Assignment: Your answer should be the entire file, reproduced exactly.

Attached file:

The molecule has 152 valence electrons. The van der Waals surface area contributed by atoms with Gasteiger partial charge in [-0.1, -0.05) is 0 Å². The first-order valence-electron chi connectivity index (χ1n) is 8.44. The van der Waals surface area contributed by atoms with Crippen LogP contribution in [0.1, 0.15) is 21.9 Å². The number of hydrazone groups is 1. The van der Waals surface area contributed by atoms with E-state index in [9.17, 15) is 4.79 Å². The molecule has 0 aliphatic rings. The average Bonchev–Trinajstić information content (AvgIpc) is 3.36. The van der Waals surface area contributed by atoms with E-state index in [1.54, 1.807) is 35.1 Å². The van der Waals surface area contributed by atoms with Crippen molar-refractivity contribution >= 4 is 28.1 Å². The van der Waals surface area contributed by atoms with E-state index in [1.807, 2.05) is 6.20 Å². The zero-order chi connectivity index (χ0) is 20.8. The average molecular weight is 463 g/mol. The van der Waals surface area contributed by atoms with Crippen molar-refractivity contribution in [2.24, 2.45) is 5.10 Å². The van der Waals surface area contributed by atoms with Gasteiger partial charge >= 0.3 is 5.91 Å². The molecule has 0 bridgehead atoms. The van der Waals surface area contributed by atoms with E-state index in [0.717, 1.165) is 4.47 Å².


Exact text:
The molecule has 152 valence electrons. The van der Waals surface area contributed by atoms with Gasteiger partial charge in [-0.1, -0.05) is 0 Å². The first-order valence-electron chi connectivity index (χ1n) is 8.44. The van der Waals surface area contributed by atoms with Crippen LogP contribution in [0.1, 0.15) is 21.9 Å². The number of hydrazone groups is 1. The van der Waals surface area contributed by atoms with E-state index in [9.17, 15) is 4.79 Å². The molecule has 0 aliphatic rings. The average Bonchev–Trinajstić information content (AvgIpc) is 3.36. The van der Waals surface area contributed by atoms with E-state index in [1.54, 1.807) is 35.1 Å². The van der Waals surface area contributed by atoms with Crippen molar-refractivity contribution >= 4 is 28.1 Å². The van der Waals surface area contributed by atoms with E-state index in [1.807, 2.05) is 6.20 Å². The zero-order chi connectivity index (χ0) is 20.8. The average molecular weight is 463 g/mol. The van der Waals surface area contributed by atoms with Crippen molar-refractivity contribution in [2.24, 2.45) is 5.10 Å². The van der Waals surface area contributed by atoms with Gasteiger partial charge >= 0.3 is 5.91 Å². The molecule has 0 bridgehead atoms. The van der Waals surface area contributed by atoms with E-state index in [0.717, 1.165) is 4.47 Å².